AN INCONVENIENT SEQUEL: TRUTH TO POWER
Directors: Bonni Cohen, Jon Shenk
George W. Bush
Donald J. Trump
Australian release date: 10 August 2017
Previewed at: Hoyts Cinemas, Broadway, Sydney, on 13 July 2017.
Regardless of your opinion on climate change, there is at least one take-away in the new Al Gore documentary An Inconvenient Sequel: Truth to Power and that is ‘learn to swim.’ Why? Well in the last 20 years we have managed to increase global pollution levels faster and more significantly than in the past, with the result being melting ice caps and fiercer hurricanes, so Mother Nature will become more of a force to be reckoned with in the future. In fact, Jon Shenk and Bonni Cohen’s film shows us the site of the 9/11 attack in NYC being inundated during Hurricane Sandy, something climate change deniers scoffed at when Gore predicted just such an occurrence in 2006’s Oscar-winning doc An Inconvenient Truth. The question is whether or not one will be around to witness this significant sea-level rise and other disastrous weather events; in other words, how long will it take and can we do anything about it? So then, why does an almost 70-year-old man make a career of travelling the world attempting to make people aware of just how serious this problem is? Is he, as some people think, a fraud? Or is he someone with a conscience who believes in unearthing the truth and, possibly, changing humankind’s destructive ways?
An Inconvenient Sequel: Truth To Power is the follow-up to the original An Inconvenient Truth (a two-time Academy Award winner) and in it Al Gore highlights once again the rising pollution levels that are exacerbating catastrophic climate change. He speaks to Heads of State such as Angela Merkel and Vladimir Putin and world figures like John Kerry, George W. Bush and Barack Obama, plus the Denier-in-Chief, President Donald J. Trump. It’s fascinating to listen to the varied opinions that emanate from the mouths of people elected to protect and provide a safe environment for those who did, and did not, vote for them. What’s even more intriguing is the feeling you get from many of these luminaries that it’s not really improving the earth’s environment that’s high on the agenda, it’s about how any changes would affect the global economy, the bottom line. This, of course, shouldn’t come as a surprise to anyone who seriously analyses political schemata but it’s alarming all the same.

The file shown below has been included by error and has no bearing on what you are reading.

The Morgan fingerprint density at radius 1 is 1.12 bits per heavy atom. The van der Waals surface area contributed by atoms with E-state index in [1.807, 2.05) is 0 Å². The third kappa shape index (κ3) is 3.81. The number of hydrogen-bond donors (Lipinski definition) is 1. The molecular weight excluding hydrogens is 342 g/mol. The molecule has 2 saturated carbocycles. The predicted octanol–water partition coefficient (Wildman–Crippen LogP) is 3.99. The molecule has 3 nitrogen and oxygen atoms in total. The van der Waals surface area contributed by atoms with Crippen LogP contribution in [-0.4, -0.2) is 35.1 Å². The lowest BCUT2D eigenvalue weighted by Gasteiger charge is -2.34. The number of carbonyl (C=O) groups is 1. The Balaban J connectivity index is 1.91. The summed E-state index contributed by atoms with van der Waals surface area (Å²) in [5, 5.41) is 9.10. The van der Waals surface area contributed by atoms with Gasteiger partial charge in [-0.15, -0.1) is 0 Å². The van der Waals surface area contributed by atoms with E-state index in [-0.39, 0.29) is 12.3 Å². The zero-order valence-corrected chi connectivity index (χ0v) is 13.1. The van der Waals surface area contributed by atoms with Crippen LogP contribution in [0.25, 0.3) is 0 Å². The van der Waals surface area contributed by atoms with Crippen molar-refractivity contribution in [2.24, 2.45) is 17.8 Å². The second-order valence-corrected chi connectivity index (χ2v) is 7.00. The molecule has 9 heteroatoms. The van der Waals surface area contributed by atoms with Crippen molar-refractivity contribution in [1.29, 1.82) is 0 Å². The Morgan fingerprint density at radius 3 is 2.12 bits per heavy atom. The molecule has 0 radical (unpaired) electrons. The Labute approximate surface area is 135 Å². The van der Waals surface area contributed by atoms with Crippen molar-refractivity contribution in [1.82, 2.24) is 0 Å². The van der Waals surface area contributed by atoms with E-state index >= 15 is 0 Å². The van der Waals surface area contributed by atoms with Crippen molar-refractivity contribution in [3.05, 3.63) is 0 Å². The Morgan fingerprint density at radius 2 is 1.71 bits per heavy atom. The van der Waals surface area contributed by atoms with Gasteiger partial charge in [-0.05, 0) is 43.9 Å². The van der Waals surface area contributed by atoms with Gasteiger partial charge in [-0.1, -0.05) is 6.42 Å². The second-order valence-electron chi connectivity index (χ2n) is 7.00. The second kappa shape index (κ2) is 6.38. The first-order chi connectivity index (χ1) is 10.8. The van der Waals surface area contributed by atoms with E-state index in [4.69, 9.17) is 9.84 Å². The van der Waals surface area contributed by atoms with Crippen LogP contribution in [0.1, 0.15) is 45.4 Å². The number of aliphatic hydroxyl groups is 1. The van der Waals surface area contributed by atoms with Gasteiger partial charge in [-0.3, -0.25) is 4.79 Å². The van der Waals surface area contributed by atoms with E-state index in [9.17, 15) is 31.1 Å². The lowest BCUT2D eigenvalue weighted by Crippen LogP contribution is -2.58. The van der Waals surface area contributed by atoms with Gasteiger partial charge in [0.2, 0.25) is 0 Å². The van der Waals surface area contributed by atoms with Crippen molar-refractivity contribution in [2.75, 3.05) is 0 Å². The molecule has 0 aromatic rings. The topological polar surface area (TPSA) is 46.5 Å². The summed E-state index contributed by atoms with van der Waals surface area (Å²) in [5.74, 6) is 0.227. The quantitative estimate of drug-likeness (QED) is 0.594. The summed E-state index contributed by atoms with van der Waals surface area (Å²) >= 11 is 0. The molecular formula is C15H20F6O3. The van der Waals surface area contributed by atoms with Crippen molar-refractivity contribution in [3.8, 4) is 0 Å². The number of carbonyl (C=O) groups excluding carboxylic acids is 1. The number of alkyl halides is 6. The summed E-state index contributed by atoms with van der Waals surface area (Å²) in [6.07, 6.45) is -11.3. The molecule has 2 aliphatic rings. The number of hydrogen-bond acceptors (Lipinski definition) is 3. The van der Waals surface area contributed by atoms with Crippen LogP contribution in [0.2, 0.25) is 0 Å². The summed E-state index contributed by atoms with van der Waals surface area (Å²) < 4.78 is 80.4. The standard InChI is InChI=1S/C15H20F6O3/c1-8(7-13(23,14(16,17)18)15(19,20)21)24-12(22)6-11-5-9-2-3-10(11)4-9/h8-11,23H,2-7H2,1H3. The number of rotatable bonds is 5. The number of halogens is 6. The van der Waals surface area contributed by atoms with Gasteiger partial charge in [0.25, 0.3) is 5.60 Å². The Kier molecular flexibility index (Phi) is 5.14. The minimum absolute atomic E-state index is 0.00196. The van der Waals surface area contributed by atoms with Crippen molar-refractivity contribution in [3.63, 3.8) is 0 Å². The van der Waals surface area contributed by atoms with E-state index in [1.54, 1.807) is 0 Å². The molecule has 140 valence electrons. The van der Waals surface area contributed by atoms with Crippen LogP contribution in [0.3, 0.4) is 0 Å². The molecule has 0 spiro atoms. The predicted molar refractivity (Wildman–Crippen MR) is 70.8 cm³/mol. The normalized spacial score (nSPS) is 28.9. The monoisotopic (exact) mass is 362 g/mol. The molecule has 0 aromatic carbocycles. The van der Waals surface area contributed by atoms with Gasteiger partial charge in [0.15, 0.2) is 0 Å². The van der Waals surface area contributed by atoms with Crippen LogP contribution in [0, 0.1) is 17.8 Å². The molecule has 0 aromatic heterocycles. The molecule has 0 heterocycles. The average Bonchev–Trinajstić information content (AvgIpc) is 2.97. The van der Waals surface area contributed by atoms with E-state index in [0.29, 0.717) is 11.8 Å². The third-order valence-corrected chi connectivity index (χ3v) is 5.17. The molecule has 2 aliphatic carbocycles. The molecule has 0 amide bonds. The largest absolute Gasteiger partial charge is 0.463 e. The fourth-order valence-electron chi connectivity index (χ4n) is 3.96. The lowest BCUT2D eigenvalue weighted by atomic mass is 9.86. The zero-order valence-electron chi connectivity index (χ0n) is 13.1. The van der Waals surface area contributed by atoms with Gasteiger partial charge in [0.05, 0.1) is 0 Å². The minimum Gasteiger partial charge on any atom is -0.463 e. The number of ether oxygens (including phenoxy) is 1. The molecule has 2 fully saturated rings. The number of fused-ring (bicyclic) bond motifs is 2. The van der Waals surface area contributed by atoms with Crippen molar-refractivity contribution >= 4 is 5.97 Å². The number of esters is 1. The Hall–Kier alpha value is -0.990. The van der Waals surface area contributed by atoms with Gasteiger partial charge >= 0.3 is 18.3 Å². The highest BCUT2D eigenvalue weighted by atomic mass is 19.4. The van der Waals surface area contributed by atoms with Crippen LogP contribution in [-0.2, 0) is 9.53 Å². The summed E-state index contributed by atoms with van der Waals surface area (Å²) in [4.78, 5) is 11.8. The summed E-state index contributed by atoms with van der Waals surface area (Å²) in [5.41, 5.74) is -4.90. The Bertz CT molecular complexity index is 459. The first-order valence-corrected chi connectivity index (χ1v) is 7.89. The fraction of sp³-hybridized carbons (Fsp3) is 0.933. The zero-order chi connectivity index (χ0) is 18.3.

This is a must-see documentary, although it contains a few flaws and Al’s Southern drawl can be grating at times. As always with documentaries advocating behavioural change, it’s a shame that those who need to see it most probably won’t watch it. Nevertheless, Gore’s an effective advocate and he engenders some hope that it may not be too late to pull back from the abyss, especially after world leaders signed the 2016 Paris climate accord. The Agreement appears not to have made much difference so far, particularly since being hampered by the withdrawal of the US under Trump, so maybe we’d better consider purchasing flippers as well or, even better, building an ark, because history has a nasty habit of repeating itself.